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Eric Miller

The Republic of Baseball

Just a business?

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There are those, writes Charles Fountain, "who see baseball as succor to the soul, a spirit that binds eras and generations." To say the least.

In early 20th-century Puerto Rico, "baseball was what fisherman thought about when they cast their lines and farmers when they harvested sugar cane," writes Larry Tye in his biography of Satchel Paige. Richard Peterson remembers true love in rough and dirty midcentury Pittsburgh:

My buddies and I played baseball every day, beginning in the cold, soggy spring, through the dog days of summer, until the chilly fall rains turned our fields of dreams into mud. With neighborhood rivalries and individual pride at stake, we played a punishing, reckless brand of baseball that often went beyond a love of the game itself …. I lived for those games and couldn't imagine what I would do with my life if I didn't play some day for the Pirates.

Peterson was in college and on his way to becoming an English professor by the time his Pirates defied history, logic, and bookies everywhere by defeating the Yankees in the 1960 World Series. As the season came to a close, the city erupted into fiesta and melted into love, more than 100,000—a sixth of its population—showing up at midnight to welcome the team back after it seized the National League pennant. "Ever see anything like this?" a New York writer asked the Pirates' Clem Labine, who had played on the Dodgers' championship team five years before. "Not like this, dad. Even Brooklyn was never like this."

Even Brooklyn. The words still sing and sting, a half-century later. New York had been to baseball what New Orleans was to jazz, the epicenter of a great national passion. In his 1994 documentary Baseball, Ken Burns, himself Brooklyn-born, beautifully captured the earthy intricacies of this allegiance, recording for posterity the language, syntax, and inflections of a trio of winsome and articulate New Yorkers—Stephen Jay Gould, Billy Crystal, and Doris Kearns Goodwin—recalling the baseball of their childhoods. Their testimonials warmly reinforce Robert E. Murphy's contention that New York was then "so dense with baseball fans that it took three teams to represent it, each of them deeply rooted and closely identified with the place in which it played." Succor to the soul indeed.

But even among its New York rivals, Brooklyn's attachment to its team stood out. Through most of the 19th century, Brooklyn, incorporated as a separate city, had cultivated a careful distance from Manhattan. Against the countervailing wisdom of the age, many wished it to stay that way. "One grew tall and became the center of most American things," writes Murphy in After Many a Summer: The Passing of the Giants and Dodgers and a Golden Age in New York Baseball. "The other grew wide and became the center of little except its own way of life and, for a while, even more than its mighty neighbor, of baseball." By the 1950s, "all the country knew that Brooklyn was the Dodgers and the Dodgers were Brooklyn," Ebbets Field the blessed site of holy union. After decades of sometimes bathetic failure, the team became a force following World War II, winning the 1955 World Series and numerous pennants. "Never had Brooklyn, intimate with baseball for more than 100 years, held a team so close to its heart," Murphy, himself a small child in the 1950s, remarks.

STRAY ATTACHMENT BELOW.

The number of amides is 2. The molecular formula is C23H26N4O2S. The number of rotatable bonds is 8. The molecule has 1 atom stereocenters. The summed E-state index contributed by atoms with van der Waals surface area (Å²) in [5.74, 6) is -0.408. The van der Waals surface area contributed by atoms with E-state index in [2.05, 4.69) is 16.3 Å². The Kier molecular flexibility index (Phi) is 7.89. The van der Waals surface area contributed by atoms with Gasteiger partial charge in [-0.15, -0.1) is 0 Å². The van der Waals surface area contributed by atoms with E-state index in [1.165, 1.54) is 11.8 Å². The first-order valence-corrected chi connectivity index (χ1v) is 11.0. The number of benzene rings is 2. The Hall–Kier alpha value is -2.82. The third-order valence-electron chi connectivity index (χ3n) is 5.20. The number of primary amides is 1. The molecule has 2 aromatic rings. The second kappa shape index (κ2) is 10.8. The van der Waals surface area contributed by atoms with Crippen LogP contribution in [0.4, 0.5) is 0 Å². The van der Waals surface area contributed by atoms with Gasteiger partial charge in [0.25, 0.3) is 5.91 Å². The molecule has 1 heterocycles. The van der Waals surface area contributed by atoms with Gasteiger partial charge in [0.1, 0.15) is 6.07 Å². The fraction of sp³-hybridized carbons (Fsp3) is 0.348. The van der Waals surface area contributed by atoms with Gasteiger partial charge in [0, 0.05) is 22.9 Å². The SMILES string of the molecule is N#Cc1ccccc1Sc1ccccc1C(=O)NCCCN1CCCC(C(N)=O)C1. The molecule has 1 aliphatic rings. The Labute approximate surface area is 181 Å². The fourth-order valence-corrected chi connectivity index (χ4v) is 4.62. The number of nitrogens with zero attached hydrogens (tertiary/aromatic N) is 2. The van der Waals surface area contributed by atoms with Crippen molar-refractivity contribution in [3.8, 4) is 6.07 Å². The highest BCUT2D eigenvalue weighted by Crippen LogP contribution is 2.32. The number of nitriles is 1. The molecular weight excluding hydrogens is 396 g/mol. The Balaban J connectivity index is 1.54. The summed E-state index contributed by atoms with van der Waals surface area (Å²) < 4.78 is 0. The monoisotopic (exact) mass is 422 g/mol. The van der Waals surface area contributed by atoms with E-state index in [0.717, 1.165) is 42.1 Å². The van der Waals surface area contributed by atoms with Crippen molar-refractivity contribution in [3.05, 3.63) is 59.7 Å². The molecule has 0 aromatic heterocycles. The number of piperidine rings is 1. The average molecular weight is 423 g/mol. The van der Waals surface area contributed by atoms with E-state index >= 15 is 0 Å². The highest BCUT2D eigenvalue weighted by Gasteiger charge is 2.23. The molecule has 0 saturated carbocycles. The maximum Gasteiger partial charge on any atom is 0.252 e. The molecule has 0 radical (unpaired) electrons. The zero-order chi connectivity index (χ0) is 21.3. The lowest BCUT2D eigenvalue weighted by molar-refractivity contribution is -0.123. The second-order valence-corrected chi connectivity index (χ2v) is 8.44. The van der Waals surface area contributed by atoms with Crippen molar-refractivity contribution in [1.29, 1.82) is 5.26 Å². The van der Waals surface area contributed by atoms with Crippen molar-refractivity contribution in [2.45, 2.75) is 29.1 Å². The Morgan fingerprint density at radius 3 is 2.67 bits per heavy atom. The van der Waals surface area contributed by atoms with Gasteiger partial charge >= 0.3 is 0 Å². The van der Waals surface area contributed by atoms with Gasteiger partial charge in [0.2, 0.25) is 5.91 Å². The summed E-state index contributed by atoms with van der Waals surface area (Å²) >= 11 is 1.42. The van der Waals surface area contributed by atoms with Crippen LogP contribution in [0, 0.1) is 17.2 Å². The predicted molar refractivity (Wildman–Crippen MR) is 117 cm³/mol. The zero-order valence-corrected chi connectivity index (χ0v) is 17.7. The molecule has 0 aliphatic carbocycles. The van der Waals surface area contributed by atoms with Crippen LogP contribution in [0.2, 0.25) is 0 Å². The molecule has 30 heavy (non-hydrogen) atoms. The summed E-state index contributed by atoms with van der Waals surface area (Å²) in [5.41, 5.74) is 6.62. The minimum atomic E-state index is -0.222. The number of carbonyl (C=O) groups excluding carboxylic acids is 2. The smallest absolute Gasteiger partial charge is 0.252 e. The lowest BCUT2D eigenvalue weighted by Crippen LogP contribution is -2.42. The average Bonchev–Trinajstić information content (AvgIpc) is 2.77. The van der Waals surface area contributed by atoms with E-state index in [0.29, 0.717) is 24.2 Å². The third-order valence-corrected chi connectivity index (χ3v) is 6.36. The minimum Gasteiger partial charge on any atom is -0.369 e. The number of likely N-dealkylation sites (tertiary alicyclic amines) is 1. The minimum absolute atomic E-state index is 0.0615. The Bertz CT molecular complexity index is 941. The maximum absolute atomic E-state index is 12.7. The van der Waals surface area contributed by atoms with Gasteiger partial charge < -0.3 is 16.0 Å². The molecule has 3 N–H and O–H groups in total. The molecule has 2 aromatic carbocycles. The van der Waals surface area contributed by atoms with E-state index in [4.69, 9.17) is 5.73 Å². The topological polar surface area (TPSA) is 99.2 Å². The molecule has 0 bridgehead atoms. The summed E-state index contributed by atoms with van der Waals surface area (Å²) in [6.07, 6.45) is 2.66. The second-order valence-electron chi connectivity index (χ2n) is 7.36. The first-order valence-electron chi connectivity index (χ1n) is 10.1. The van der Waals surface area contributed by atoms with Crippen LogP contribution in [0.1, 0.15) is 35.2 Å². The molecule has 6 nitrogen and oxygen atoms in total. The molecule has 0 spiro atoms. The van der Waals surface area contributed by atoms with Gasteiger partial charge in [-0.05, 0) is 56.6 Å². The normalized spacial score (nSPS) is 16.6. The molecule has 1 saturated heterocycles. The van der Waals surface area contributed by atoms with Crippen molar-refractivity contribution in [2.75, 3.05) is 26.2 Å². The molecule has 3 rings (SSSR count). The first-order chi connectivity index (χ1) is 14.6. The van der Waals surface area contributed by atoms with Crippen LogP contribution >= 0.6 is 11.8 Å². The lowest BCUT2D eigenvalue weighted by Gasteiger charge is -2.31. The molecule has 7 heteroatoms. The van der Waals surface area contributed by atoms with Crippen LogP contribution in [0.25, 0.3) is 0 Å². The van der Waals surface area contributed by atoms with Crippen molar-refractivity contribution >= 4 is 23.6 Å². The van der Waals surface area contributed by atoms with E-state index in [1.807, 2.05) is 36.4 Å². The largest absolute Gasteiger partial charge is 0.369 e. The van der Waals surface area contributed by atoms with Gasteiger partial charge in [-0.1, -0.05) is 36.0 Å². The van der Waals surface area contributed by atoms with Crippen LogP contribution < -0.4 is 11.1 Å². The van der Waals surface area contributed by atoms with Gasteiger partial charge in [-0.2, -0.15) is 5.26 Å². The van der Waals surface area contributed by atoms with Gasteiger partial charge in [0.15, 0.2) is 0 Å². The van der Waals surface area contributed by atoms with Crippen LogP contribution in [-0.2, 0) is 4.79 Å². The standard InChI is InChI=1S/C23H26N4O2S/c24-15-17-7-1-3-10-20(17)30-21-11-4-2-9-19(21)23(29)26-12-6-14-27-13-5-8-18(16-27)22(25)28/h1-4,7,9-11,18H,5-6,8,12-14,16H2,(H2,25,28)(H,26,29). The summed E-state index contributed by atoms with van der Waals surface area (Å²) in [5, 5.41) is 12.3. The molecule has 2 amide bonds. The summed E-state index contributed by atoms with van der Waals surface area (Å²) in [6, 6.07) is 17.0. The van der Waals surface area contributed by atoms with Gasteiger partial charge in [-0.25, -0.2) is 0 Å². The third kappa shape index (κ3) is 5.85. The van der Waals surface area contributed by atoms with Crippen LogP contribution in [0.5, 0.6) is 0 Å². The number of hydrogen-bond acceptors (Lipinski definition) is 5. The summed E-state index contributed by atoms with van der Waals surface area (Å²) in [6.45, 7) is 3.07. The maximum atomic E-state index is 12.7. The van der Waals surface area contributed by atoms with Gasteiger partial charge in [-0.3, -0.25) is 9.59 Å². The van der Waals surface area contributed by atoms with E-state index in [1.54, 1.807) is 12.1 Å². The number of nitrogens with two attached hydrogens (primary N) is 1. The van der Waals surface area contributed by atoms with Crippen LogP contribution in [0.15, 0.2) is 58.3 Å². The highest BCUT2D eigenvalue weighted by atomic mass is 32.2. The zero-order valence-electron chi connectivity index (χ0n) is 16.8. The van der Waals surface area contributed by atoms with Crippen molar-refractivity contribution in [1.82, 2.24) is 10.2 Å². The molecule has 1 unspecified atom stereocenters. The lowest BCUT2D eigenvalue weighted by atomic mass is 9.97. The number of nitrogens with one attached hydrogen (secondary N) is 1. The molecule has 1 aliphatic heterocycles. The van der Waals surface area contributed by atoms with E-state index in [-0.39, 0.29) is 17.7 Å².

But Murphy's book is decidedly not memoir. It is history, and history at its best: impelled by a love that sharpens intelligence and deepens vision. His book, in fact, is hardly about the game of baseball at all—it's rather about the Dodgers and Giants, New York City, and the (losing) battle to keep them together. With piercing judgment and tart irony he renders the injustice, injury, and pain the loss of these teams inflicted not only on New York but on the nation itself.

Murphy's committed style may draw arguments, but his efforts to be scrupulously fair cannot be denied. His ample knowledge of the evidence and the historiography helps him present a richly complex story, with no simple, single villainous presence. Horace Stoneham and Walter O' Malley, owners of the Giants and Dodgers respectively, were facing considerable economic, social, and civic pressures that left them uncertain of their abilities to keep the teams financially sound. Local identities were rapidly thinning, stretched by new forms of locomotion and weakened by dreams that promised truer identities elsewhere. Baseball, "inner-city-based, incompatible with the automobile, was looking old," Murphy notes, with all major league teams struggling at the gate as the decade, year by year, revealed its goods—among them commercial jet service from the East Coast to the West, just beginning in 1958 (the year, not coincidentally, the Dodgers and Giants left town). There was certainly wonder in that. America was not just "moving again." It was moving in all kinds of ways it had never moved before. Would it take baseball with it? The answer didn't seem at all certain.

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